The Gift of Being Yourself: The Sacred Call to Self-Discovery

Book Review
  • Approximate Time Commitment: 5 minutes

THE GIFT OF BEING YOURSELF: The Sacred Call to Self-Discovery by David G. Benner is about finding the true you through God. This review was written by Hank Griffith of South Suburban Evangelical Free Church in Apple Valley, Minnesota. This book is good for those trying to find identity in Christ.

Partner: Grow2Serve

Resource Description

Full Review:

“Grant, Lord, that I may know myself that I may know thee.” Augustine

This thought provoking book is summarized in one paragraph on the back cover:

“Much is said in Christian circles about knowing God. But there cannot be deep knowledge of God without deep knowledge of one’s self. In this profound exploration of Christianity identity, psychologist and spiritual director David G. Benner illuminates the spirituality of self-discovery. He exposes the false selves that we hide behind and calls us to discover the true self that emerges from uniqueness in Christ. Genuine self-understanding revitalizes our spiritual life and leads us to fulfillment of our God-given destiny and vocation.”

To be perfectly honest with you I am ambivalent about this book. One side of me found The Gift of Being Yourself extremely helpful in understanding how I can at times project a false identity, rather than find my true identify in Christ. The other side of me says that though the author, Dr. David G. Benner, has been influenced by historic Christianity (he quotes Augustine, Calvin, Packer, and others), he has been even more influenced by Christian mystics and writers like Thomas Merton.

Misses the heart

In my opinion, The Gift of Being Yourself is a Christ-centered book, but it misses the heart of Christianity – the cross. Another concern I have about the book is the author doesn’t stress knowing God by reading and meditating on His Word so much as by methods like meditation and “day dreaming”.

Personal opinion

Even though I definitely would not recommend The Gift of Being Yourself as a means for learning sound theology, I still think it has some great insights for us. Chapter 4 entitled “Knowing yourself as you really are” was especially helpful to me. It provided me with ancient aid to knowing myself called “Enneagram”.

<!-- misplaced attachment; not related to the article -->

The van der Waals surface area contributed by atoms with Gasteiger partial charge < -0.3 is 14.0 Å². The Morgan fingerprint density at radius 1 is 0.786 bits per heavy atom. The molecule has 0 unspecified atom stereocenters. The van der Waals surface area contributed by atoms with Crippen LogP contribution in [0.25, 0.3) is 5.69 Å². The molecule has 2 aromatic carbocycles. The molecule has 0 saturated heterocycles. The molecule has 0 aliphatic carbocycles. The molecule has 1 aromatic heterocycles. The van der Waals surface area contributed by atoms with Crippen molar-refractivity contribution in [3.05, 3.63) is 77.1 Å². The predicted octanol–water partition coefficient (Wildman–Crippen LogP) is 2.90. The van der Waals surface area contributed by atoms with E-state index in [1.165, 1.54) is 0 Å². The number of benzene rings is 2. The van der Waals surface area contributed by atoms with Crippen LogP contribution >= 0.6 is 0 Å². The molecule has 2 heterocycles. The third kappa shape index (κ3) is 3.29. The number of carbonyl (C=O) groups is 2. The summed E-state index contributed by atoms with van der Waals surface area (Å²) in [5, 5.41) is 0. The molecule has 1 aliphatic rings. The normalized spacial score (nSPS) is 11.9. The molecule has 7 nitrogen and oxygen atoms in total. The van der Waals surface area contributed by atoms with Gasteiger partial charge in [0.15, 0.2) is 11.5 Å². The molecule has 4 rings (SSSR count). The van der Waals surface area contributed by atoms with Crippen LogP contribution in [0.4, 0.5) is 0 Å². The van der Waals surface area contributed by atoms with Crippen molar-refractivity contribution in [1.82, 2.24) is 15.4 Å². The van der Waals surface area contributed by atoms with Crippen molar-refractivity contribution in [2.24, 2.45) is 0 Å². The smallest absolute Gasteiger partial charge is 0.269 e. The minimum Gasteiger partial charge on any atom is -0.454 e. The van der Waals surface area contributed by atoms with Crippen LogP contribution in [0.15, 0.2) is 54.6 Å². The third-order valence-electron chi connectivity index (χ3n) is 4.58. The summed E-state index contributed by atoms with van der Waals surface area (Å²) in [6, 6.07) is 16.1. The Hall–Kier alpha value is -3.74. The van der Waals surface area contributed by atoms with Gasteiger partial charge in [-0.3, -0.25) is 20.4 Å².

According to David Benner, to genuinely know yourself, you must (1) honestly desire it, (2) be willing to prayerfully reflect on your experience with God, and (3) be willing to meet yourself and God in solitude.

Thinking about how I want others to see me has shown me some lies I have led over time. I have at times worn a mask to portray myself in a positive way. I have sometimes failed to be transparent and honest about my weaknesses.

The author quotes Basil Pennington who suggests that the core of the false self is the belief that my value depends on what I have and what I can do.

I appreciate the author’s emphasis on not just knowing about God, but knowing God personally. I also agree with him that only in knowing God personally can we really be the person He intends us to be, and He has different intentions for each of us. Christian spirituality takes on the mind and heart of Christ, yet without losing our individual identity.

There is a good summary of the “false self” and the “true self” in chapter six:

The false self:

  • Security and significance achieved by what we have, what we can do, and what others think of us
  • Happiness sought in autonomy from God and in attachments
  • Identity is our idealized self (who we want others to think we are)
  • Achieved by means of pretense and practice
  • Maintained by effort and control
  • Embraces illusion as a means of attempting to become a god

The true self:

  • Security and significance achieved by being deeply loved by God
  • Fulfillment found in surrender to God and living our vocation
  • Identity is who we are – and are becoming – in Christ
  • Received as a gift with gratitude and surrender
  • Maintained by grace
  • Embraces reality as the place of meeting and being transformed by God

Benner admits that “self-discovery” is a term used in New Age and psycho-babble, but he believes God truly does desire us to know ourselves. I agree. Therefore, I would invite you to read this book. You will profit from it, but read it with your eyes wide open.



There are no reviews yet.

Only logged in customers who have purchased this product may leave a review.